What are the Key Messages for Consideration?

  • Does the rider have the ability, experience to ride safely in the traffic conditions s/he will face?
  • Does the rider have good Highway Code knowledge and understanding?
  • Is this an appropriate means of transport for the task in hand?
  • Is the bicycle properly maintained and roadworthy?
  • Is the bicycle properly equipped if used for carrying loads?
  • Does the bicycle have front and rear lighting and reflectors to the appropriate British Standard, and does this still apply to use after dark?
  • Is the correct safety equipment being used (e.g. cycle helmets, bells, high visibility /reflective clothing, weatherproof clothing)?
  • Is there appropriate insurance in place?
  • Are there cycle parking facilities available?

Sample Risk Assessment of Cycling for Work Purposes

Click here for pdf version

Activity: Cycling for Work Purposes.

(Note: Work purposes means cycling in order to carry out work duties. It does not include commuting or riding for personal purposes. Examples of 'work purposes' include riding to a meeting or a cycle courier.)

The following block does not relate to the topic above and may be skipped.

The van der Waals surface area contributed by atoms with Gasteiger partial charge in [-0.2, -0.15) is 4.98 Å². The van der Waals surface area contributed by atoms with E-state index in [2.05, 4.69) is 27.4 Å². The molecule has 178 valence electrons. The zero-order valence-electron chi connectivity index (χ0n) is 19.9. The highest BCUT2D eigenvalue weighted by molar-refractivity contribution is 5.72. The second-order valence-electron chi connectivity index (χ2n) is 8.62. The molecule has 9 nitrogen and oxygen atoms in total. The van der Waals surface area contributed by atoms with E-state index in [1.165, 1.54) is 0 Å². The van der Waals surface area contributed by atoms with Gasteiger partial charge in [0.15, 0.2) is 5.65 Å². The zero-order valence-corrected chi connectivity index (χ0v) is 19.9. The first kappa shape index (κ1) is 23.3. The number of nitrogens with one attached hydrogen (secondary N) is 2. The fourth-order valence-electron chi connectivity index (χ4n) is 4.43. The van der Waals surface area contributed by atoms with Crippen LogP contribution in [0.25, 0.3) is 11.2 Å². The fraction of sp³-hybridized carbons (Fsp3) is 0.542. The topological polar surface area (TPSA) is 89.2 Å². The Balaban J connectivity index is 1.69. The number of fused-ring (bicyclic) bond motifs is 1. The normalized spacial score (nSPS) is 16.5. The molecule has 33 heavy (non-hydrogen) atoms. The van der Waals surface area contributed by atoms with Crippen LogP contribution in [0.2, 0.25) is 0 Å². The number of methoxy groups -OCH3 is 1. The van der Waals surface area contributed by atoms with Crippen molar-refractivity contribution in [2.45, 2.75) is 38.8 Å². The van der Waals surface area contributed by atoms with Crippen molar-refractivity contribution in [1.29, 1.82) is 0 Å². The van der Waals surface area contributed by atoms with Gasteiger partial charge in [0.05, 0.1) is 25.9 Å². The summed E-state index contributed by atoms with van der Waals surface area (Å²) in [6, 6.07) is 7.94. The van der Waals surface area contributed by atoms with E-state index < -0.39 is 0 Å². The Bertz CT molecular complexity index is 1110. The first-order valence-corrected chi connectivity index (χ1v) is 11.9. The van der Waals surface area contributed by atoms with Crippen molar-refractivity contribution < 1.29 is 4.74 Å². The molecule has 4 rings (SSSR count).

Potential Hazards Possible Control Measures Addtional Action Required/Comment

Cyclists are among the most vulnerable road users. Common types of cycling Accidents include:

  • Motorist emerging into path of cyclist
  • Motorist turning across path of cyclist
  • Cyclist riding into the path of a vehicle, especially when riding off a pavement or when turning right
  • Motorist overtaking a cyclist

Most cycling accidents happen in urban areas; almost two thirds of serious cyclist accidents occur at, or near, a junction.

Almost half of cyclist deaths occur on rural roads

The most common vehicles involved are cars or taxis, but HGVs present a particular danger for cyclists – some 20% of cyclist fatalities involve an HGV. These often occur when an HGV is turning left at a junction'.

The most common key contributory factor in accidents between a cyclist and another vehicle is 'failed to look properly'.

'Failed to look properly' is attributed to the car driver in 57% of serious collisions and to the cyclist in 43% of serious collisions at junctions.

Other common factors attributed to drivers are 'poor turn/manoeuvre' and 'careless, reckless, in a hurry.

The second most common contributory factor attributed to cyclists is 'cyclist entering the road from the pavement.'

Other risk factors for cyclists can include:

  • Poor road surfaces and Unroadworthy bicycles.
  • Carrying improperly secured items
  • Weather conditions